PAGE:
Suzuki: It’s gotta be made the right way with flour to thicken it up. Mmm.
Tadakuma: I also like to make tonkatsu, with a whopping 300g serving per person. (laughs)
Saitou: What was the record for rice you made for us, in one sitting?
Tadakuma: About 2 liters, I think…
Kobayashi: People are going to laugh if we print this—this guy barely mentioned the graphics he made, he just talked about his cooking the whole time! (laughs)
—You know what really annoyed me? Those Wanzers that drop land mines.
Saitou: Oh yeah, I know.
—I’d tell the other editors “watch out, that’s a land mine!” and some of them would still step on them. (laughs)
Saitou: The mines do kind of look like something good. (laughs)
—Seeing them get damaged by the enemy explosions would annoy me too. Then I’d take the controller, but end up playing even worse!
Nakai: Players who like to use the punch end up eating a lot of those explosions too.
Suzuki: If the punch-players get their spacing right, though, they can avoid those.
Kobayashi: You have to strike at the very edge of the hitbox.
Saitou: It’s like that so players can enjoy a more fighting-game kind of playstyle.
Suzuki: The punch is really strong so you’ll naturally want to use it, but to balance that, the drawback is that if you don’t know the proper spacing you’ll take damage from the explosion.
Tadakuma: Another strategy is to deliberately not level up the punch, and use it as an opening attack to bounce the enemy back, then whip out your vulcan and blast them. It may not be especially effective, but it will make you feel like a badass.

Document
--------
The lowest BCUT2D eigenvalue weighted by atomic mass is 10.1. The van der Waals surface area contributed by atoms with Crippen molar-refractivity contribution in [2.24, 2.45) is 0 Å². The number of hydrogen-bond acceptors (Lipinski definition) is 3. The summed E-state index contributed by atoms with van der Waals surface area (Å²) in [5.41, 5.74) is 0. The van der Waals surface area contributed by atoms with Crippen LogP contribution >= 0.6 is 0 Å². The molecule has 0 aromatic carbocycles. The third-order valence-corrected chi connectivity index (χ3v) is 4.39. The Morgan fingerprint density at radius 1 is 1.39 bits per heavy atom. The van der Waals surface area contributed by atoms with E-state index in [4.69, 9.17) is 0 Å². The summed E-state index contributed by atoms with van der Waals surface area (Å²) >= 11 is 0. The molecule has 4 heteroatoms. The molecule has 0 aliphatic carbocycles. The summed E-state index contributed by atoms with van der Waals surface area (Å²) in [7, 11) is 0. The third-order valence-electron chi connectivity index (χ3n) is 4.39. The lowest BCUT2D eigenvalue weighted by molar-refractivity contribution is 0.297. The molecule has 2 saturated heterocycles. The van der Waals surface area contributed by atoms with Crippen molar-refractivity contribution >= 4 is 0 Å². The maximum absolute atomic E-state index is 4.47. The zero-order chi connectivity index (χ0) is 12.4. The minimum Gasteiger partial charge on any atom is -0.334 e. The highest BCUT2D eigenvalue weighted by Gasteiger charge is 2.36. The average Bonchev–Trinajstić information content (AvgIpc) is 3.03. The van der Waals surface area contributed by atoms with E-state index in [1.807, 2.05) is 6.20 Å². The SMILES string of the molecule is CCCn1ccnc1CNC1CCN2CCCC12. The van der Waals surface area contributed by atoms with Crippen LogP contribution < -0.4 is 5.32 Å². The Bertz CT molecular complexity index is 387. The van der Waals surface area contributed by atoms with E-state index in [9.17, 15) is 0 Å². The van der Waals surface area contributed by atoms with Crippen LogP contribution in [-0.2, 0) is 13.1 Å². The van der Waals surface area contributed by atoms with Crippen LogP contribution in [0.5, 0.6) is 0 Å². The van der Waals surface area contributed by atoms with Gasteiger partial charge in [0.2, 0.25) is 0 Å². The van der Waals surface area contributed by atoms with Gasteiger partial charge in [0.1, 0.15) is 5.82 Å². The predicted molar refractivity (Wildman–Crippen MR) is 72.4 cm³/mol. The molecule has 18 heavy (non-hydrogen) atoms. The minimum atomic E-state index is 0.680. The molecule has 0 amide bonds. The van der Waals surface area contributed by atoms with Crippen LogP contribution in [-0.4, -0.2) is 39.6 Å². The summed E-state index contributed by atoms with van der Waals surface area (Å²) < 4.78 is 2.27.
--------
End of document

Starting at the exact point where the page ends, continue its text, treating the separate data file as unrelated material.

Saitou: Yeah, we really want players to discover those kind of fighting techniques for themselves. By the way, if you get into very close-range combat with a larger enemy, it’s possible to use a 2-punch combo on them.
—Sometimes when you use a grenade launcher on the really big enemy mechs, the splash damage ends up hurting you and the other wanzers around it.
Nakai: That was something we said we wanted to do from the beginning.
—What were some of the key points for you in crafting the story?
Suzuki: Well, first and foremost I would say, was the idea that we wanted the first half and the second half of the story to have a different flow. In the first half, it’s Albert getting embroiled in all these events, but the second half involves him having to think for himself and decide what to do. We also wanted players to enjoy the experience of seeing their roster of allies grow.
—With so many different characters, wasn’t it hard coming up with unique dialogue and speaking-styles for them?
Jingu: It was very hard. There were, in fact, a lot of expressions and dialogue that we felt uncertain about: isn’t this a little too strange…? To vary the dialogue up, we also designated the first-person pronouns that each character used to refer to themselves.1 In doing so we got a clearer picture of their personality—the dialogue was the window for us into their characters, you could say.
—At this point, did you have Amano’s character art in-hand?
Jingu: No, the dialogue came first. We then created some reference materials for Amano, which included this dialogue, and sent it to him. It had info like what kind of person they were, a general description of their face. But much was left unclear or vague too, and because Amano was a traditional fine artist, I wasn’t sure he’d really “get” these characters, seeing as they were created by a manga-nerd like myself.
Saitou: But then we saw his first drafts…
Jingu: Yeah, to my great surprise, the art he sent us captured the characters just as I’d imagined them. The entire staff, actually, was very impressed by his work.
Nakai: Now this is a nice story. (laughs)